2014-08-09 / Top News

Festival Shows Off Island Horses

By Macaela Bennett

Mackinac Island’s annual Festival of the Horse begins Friday, August 8, with a parade at 7 p.m. and continues Saturday morning, August 9, at the Grand Hotel Horse Council Arena at 10 a.m., for a musical freestyle workshop. The festival concludes with a show at 2 p.m.

All are welcome to attend the events, which are free except for a $10 charge to see the 2 p.m. show Saturday.

Friday’s parade, featuring historic carriages and up to 40 horses, begins at Mission Point and will end at Grand Hotel.

“The parade gives people a chance to see Mackinac Island’s many breeds that they wouldn’t see otherwise,” Mackinac Horsemen’s Association president Maryanke Alexander said. “People will see there’s so much they didn’t know about the Island. What better way to see all of these horses than enjoying them spit-cleaned and polished on beautiful Mackinac?”

The horses featured in the parade will be those owned by Island residents, Grand Hotel, and Jack’s Livery Stable. Grand Hotel and some private owners will also showcase their historic carriages.

Jack’s Livery Stable will show 13 horses, including a variety of breeds: buckskin, Missouri fox trotter, Tennessee walker, palomino, pinto, and a draft mix of Percheron and quarter.

Grand Hotel will add three pairs of horses and one omnibus.

“The burgundy-colored omnibuses people see as Grand Hotel’s carriages today used to be the traditional buses in city streets,” Grand Hotel Stable Manager Ben Mosley said. “It was common for hotels to have the omnibuses pick up guests at the steam ships or railroad depots. Some wealthier businesses had them take their white-color workers to and from work, too.”

The carriage drivers will also wear the traditional livery uniform from the Victorian Era that includes top hat, Windsor tie, white shirt, waistcoat, breeches, gloves, and top boots.

The uniform was important for the drivers because they represented the family for whom they drove.

“Coachmen were highly responsible for representing their families and it was very important they were highly thought of,” Mr. Mosley said.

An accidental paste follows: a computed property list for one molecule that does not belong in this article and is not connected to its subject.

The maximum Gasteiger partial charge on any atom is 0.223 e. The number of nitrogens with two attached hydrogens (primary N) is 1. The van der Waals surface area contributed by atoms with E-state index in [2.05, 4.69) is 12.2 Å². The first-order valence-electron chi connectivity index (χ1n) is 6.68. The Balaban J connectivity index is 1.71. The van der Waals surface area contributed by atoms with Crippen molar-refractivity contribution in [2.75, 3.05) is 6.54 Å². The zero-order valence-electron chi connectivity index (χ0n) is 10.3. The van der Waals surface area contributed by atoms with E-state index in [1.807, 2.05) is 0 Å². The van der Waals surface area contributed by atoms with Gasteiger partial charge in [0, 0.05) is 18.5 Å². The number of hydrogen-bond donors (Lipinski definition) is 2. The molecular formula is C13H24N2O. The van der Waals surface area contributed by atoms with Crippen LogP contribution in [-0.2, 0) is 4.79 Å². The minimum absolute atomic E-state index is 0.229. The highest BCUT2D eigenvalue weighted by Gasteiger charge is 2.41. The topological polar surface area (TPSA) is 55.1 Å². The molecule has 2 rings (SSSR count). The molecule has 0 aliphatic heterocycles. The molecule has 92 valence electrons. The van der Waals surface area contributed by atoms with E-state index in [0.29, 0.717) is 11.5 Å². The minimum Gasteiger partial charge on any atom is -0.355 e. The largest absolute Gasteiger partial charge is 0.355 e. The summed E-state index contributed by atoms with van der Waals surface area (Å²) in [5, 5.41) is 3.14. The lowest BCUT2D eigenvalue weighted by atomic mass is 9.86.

Pulling the omnibus will be hackney horses that became the symbol for the hotel in the 1930s. Also important to notice will be the horses’ Chicago-style harnesses, originated in a Chicago stockyard in the late 1800s or early 1900s.

“Mackinac Island is the only place in the world that I know of that the horse culture saturates every section of culture,” Mr. Mosley said. “Hopefully, we can give people a taste of what’s here so they’ll get more interested in all the Island has to offer.”

On Saturday at 10 a.m., gold medalist Betsy Van Dyke will teach a free clinic about the basics of musical freestyle, and a show starting with an overview of the Island’s equine culture from State Historic Parks Director Phil Porter will begin at 2 p.m.

“It’s important for people to notice that Mackinac Island has been left almost wholly untouched by motorized transportation,” Mr. Porter said. “We don’t have the smell, sound, garages, and have kept our quaint, wide streets.”

After Mr. Porter’s history, there will be a presentation of more than 15 breeds on Mackinac Island, Ms. Van Dyke will perform her musical freestyle routine, 10-year-old Erica Matherly of Grand Rapids and her horse, Cervantes, will perform musical freestyle, and concluding the show will be Island residents Mrs. Alexander and Michelle Stuck with their costumed routine.

Return to top

Click here for digital edition
2014-08-09 digital edition